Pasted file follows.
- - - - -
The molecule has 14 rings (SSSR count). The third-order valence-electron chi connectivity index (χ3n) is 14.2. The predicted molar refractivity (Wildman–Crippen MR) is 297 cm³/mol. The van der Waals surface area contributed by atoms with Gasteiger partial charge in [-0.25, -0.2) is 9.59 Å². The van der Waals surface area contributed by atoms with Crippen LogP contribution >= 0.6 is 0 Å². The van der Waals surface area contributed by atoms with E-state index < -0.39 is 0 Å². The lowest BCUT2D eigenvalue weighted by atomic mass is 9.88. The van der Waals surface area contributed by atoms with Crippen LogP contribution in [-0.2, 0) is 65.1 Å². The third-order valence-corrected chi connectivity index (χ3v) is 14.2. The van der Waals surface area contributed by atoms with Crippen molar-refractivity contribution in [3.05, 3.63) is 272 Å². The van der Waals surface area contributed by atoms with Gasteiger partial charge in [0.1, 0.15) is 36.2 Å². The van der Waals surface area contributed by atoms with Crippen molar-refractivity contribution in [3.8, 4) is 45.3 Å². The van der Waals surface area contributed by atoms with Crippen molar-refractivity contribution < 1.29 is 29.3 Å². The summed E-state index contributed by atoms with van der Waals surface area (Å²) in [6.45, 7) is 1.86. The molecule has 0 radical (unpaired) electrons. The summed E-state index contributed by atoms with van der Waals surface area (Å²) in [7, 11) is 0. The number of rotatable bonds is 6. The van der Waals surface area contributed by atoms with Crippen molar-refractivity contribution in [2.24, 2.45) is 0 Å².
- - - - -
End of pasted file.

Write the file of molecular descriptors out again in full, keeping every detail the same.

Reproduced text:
The molecule has 14 rings (SSSR count). The third-order valence-electron chi connectivity index (χ3n) is 14.2. The predicted molar refractivity (Wildman–Crippen MR) is 297 cm³/mol. The van der Waals surface area contributed by atoms with Gasteiger partial charge in [-0.25, -0.2) is 9.59 Å². The van der Waals surface area contributed by atoms with Crippen LogP contribution >= 0.6 is 0 Å². The van der Waals surface area contributed by atoms with E-state index < -0.39 is 0 Å². The lowest BCUT2D eigenvalue weighted by atomic mass is 9.88. The van der Waals surface area contributed by atoms with Crippen LogP contribution in [-0.2, 0) is 65.1 Å². The third-order valence-corrected chi connectivity index (χ3v) is 14.2. The van der Waals surface area contributed by atoms with Crippen molar-refractivity contribution in [3.05, 3.63) is 272 Å². The van der Waals surface area contributed by atoms with Gasteiger partial charge in [0.1, 0.15) is 36.2 Å². The van der Waals surface area contributed by atoms with Crippen molar-refractivity contribution in [3.8, 4) is 45.3 Å². The van der Waals surface area contributed by atoms with Crippen molar-refractivity contribution < 1.29 is 29.3 Å². The summed E-state index contributed by atoms with van der Waals surface area (Å²) in [6.45, 7) is 1.86. The molecule has 0 radical (unpaired) electrons. The summed E-state index contributed by atoms with van der Waals surface area (Å²) in [7, 11) is 0. The number of rotatable bonds is 6. The van der Waals surface area contributed by atoms with Crippen molar-refractivity contribution in [2.24, 2.45) is 0 Å².